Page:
Algorithmic compositions for public artwork in True North Square, Winnipeg.
Video wall of seven 65″ displays showing different compositions every hour and every day for five years. The artwork takes the speed of the wind and the position of the sun as parameters for the construction of the images. The base archive is comprised by thousands of images from the Globe and Mail and Winnipeg Free Press photo archives. Opening November 2019 in True North Square – Winnipeg, Canada.
A window for Winnipeg.
This is a project that builds a system of living images.
The images are taken from a collection of photographs from Winnipeg and other places of Canada and the world.
Using algorithms the window builds different compositions. They are always unique.
With a source of thousands of photographs the system will create infinite compositions.
The window mimics the light of the day changing brightness from dawn till dusk following the position of the sun every time of the year.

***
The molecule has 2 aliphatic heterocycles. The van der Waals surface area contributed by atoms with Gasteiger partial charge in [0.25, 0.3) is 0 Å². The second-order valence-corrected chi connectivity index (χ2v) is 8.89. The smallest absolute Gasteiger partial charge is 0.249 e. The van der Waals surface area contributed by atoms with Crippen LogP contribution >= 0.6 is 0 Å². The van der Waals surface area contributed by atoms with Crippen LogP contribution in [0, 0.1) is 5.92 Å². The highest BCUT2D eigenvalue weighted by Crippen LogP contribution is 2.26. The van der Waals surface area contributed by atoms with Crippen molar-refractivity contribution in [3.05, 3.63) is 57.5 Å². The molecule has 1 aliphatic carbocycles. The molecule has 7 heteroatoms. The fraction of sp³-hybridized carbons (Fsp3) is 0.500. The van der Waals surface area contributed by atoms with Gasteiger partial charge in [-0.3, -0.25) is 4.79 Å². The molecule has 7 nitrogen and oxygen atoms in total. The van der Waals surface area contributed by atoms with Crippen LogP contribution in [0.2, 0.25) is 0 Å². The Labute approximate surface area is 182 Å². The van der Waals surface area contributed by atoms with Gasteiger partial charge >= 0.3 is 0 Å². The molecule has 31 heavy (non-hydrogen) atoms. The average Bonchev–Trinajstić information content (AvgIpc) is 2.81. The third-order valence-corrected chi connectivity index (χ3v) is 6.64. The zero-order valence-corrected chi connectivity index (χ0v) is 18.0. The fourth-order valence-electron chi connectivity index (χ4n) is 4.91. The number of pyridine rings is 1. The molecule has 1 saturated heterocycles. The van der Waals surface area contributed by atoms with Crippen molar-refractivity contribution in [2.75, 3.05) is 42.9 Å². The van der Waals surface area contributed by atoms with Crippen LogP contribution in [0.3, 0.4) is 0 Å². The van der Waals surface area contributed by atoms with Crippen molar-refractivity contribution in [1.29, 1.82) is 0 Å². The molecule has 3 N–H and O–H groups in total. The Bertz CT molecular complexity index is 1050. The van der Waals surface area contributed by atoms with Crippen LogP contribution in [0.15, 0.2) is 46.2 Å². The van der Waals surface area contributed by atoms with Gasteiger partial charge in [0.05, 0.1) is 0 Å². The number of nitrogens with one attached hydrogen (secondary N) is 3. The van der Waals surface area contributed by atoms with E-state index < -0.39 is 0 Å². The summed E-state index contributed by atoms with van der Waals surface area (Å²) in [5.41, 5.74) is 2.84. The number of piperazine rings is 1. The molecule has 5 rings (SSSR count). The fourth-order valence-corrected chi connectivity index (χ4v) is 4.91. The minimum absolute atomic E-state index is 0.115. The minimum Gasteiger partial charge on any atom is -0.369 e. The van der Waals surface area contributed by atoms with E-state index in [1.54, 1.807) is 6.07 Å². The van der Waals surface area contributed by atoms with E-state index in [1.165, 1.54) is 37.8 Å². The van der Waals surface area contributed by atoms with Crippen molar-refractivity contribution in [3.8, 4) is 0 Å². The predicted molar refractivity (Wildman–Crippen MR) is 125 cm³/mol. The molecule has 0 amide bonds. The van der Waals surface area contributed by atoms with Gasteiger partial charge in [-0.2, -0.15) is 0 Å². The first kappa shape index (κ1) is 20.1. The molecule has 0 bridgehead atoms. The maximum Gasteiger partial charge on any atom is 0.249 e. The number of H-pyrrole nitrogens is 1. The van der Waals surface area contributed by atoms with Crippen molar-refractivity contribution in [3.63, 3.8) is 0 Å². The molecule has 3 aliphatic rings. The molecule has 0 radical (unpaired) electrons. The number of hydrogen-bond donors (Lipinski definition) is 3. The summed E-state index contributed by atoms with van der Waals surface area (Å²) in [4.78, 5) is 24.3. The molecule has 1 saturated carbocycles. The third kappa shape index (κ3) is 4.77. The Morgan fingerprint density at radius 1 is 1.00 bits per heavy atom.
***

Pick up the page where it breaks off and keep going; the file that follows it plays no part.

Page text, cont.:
(It works like a clock or sundial of sorts)
The speed of appearance of the images is given by the average of the wind speed.
The wind speed is calculated every hour from the database gathered since 1840 until today by the Environment and Climate Change Institute of Canada.
(It works like an anemometer of sorts)
The whole system is based in a video wall of seven UHD displays of 65” in vertical position and a computer.
The window is a machine that works without any human intervention but is human nevertheless.
The whole piece is continuously changing. Sometimes the changes are very subtle. Sometimes are less subtle. It’s a living thing that operates with the sun and the wind of Winnipeg. Like a tree.
It shows landscapes, objects, animals, people. Every thing or moment have the highest importance. It creates new images that nobody have seen or will ever see again.
(Every composition disappearing forever once it is assembled)
It’s like a window that looks into the past from the future
(A window that only exists in the present).